The ISO Committee on consumer policy (ISO/COPOLCO) is calling for a feasibility study to identify gaps in financial institutions’ disclosure of information to consumers on financial services and products. It is also considering whether new International Standards in this area could close the gaps and lead to better informed decisions by consumers.

The recommendations were formulated at the ISO/COPOLCO workshop, hosted by the National Standardization Agency of Indonesia (BSN) on 26 May 2010 in Bali, on the theme of, “Restoring consumer confidence in global financial services – Can standards help?”

The "top table" at the ISO/COPOLCO workshop in Bali on 26 May 2010, hosted by the ISO member for Indonesia, BSN.

Some 150 representatives from business, industry, consumer organizations from 32 countries around the world, attended the Bali workshop to examine whether International Standards can help achieve consumer protection for aspects of financial services of high priority for consumers.

Even before the most recent economic downturn, financial services were a key concern for consumers by virtue of their pervasiveness: most consumers use some type of financial service. The world financial crisis has since brought consumer protection issues in financial services to the forefront of public attention. More than ever, consumers are questioning existing practices and searching for solutions above and beyond “business as usual.”

The ISO/COPOLCO workshop included speakers from India, Indonesia, Malaysia, and Norway, representing organizations for consumers, the financial sector, government agencies and standards institutes. They covered specific issues such as mobile payment systems in a developing country, and microfinance services for the poor.

In addition, presentations dealt with more general aspects of financial literacy and ethics, and how International Standard can help with the development of universal access to financial services. Perspectives were offered from international and national viewpoints, and from developed and developing countries.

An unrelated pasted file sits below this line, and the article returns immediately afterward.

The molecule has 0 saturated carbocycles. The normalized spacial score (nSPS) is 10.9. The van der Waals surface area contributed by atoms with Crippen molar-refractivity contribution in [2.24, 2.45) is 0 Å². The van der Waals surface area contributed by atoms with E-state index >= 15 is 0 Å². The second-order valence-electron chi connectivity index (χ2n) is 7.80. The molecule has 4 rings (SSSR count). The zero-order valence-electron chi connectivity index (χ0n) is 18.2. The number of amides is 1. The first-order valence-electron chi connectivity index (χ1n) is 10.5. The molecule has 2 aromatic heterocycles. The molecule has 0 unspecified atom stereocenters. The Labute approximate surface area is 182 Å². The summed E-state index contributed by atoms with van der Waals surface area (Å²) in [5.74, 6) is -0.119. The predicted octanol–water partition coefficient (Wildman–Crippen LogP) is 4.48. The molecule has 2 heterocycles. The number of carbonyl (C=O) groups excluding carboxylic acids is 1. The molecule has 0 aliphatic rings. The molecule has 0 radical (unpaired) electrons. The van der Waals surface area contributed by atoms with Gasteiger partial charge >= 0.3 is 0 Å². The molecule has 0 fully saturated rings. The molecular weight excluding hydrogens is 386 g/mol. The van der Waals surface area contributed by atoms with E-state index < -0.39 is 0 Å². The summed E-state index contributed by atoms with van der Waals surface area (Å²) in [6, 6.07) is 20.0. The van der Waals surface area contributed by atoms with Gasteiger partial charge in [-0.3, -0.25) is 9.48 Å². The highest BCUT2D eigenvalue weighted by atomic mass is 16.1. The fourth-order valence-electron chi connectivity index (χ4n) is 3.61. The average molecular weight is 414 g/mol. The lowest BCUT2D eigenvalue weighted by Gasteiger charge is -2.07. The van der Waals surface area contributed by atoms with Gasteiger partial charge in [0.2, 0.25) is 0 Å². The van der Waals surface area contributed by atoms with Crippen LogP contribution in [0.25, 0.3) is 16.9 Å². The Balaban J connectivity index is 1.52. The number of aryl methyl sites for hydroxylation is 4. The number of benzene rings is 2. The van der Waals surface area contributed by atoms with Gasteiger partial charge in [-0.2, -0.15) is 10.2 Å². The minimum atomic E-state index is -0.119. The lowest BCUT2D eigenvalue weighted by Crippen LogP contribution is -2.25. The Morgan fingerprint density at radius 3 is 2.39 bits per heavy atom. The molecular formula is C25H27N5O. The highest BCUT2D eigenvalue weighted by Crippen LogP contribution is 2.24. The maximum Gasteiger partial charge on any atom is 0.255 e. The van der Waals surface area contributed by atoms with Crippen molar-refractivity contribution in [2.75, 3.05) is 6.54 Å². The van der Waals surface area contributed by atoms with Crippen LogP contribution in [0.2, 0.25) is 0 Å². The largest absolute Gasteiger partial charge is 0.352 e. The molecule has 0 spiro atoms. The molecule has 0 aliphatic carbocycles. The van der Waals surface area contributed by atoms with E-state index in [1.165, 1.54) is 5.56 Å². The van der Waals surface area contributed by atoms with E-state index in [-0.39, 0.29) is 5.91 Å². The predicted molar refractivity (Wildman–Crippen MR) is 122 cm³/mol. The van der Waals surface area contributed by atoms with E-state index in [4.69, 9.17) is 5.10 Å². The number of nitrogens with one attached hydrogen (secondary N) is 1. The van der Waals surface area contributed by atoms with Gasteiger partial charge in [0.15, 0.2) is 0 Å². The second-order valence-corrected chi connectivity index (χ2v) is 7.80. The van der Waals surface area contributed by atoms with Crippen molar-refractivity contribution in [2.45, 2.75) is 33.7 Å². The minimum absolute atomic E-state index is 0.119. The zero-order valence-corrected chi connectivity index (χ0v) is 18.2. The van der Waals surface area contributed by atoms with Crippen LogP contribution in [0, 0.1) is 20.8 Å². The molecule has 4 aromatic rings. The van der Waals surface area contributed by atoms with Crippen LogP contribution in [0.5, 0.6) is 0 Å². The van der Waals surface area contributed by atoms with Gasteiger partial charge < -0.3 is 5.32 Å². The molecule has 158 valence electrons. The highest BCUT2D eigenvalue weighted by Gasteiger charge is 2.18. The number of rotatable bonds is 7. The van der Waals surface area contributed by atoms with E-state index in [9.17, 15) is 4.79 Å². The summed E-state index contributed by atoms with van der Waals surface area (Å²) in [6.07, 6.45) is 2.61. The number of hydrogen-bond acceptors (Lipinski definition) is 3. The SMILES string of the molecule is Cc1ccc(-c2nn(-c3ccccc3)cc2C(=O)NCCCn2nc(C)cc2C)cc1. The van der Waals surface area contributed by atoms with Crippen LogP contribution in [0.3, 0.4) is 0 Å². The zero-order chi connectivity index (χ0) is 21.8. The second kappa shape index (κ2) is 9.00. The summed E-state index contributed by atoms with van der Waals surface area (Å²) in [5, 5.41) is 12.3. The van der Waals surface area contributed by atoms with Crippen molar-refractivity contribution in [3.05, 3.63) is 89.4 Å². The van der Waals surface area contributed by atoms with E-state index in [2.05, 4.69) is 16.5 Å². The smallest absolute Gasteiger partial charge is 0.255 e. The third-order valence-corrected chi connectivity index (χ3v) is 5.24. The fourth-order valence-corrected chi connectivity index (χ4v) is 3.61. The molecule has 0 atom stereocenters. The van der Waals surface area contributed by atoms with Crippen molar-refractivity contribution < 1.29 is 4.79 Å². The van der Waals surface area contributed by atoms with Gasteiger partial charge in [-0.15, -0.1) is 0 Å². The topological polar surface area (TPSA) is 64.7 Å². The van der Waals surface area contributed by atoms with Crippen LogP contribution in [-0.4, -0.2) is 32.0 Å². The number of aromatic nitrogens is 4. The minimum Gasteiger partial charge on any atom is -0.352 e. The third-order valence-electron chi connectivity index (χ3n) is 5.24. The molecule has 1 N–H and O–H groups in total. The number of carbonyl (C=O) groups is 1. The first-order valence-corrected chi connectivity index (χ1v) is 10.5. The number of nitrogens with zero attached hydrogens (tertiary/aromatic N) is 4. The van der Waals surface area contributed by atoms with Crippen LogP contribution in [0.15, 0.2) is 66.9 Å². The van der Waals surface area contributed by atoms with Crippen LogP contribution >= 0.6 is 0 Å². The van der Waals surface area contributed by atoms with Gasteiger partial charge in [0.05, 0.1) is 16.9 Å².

“The theme of the ISO/COPOLCO workshop is very important,” said Dr. Bambang Setiadi, Chairman of BSN and Chair of the ISO Committee on developing country matters (ISO/DEVCO) in his keynote speech. “We are now living in an era of access to financial services, financial literacy and ethics in financial services. It is a very timely issue in current financial management.

“Level of consumer understanding of financial services must be continually improved. It is not easy to understand financial services such as interest payments and rates, and debt management. We need better tools, clearer terms and definitions and defined criteria against which consumers can compare the different financial services in order to make informed choices.”

In the view of many workshop speakers and participants, a wide range of stakeholders, including consumer groups, financial sector, regulators, and other concerned stakeholders, stand to gain from the creation of International Standards for the financial service sector with a view to providing accessible, available, understandable, visible and affordable financial services information for consumers.

“It was most encouraging to see industry, businesses, the consumer organizations and the standards community coming together at this workshop to reach consensus on this important issue, and to look for a cohesive, constructive way forward. We have made a very good start in finding common ground and hope we have come one step closer to considering information disclosure/transparency of financial services,” said Ms. Norma McCormick, Chair of ISO/COPOLCO.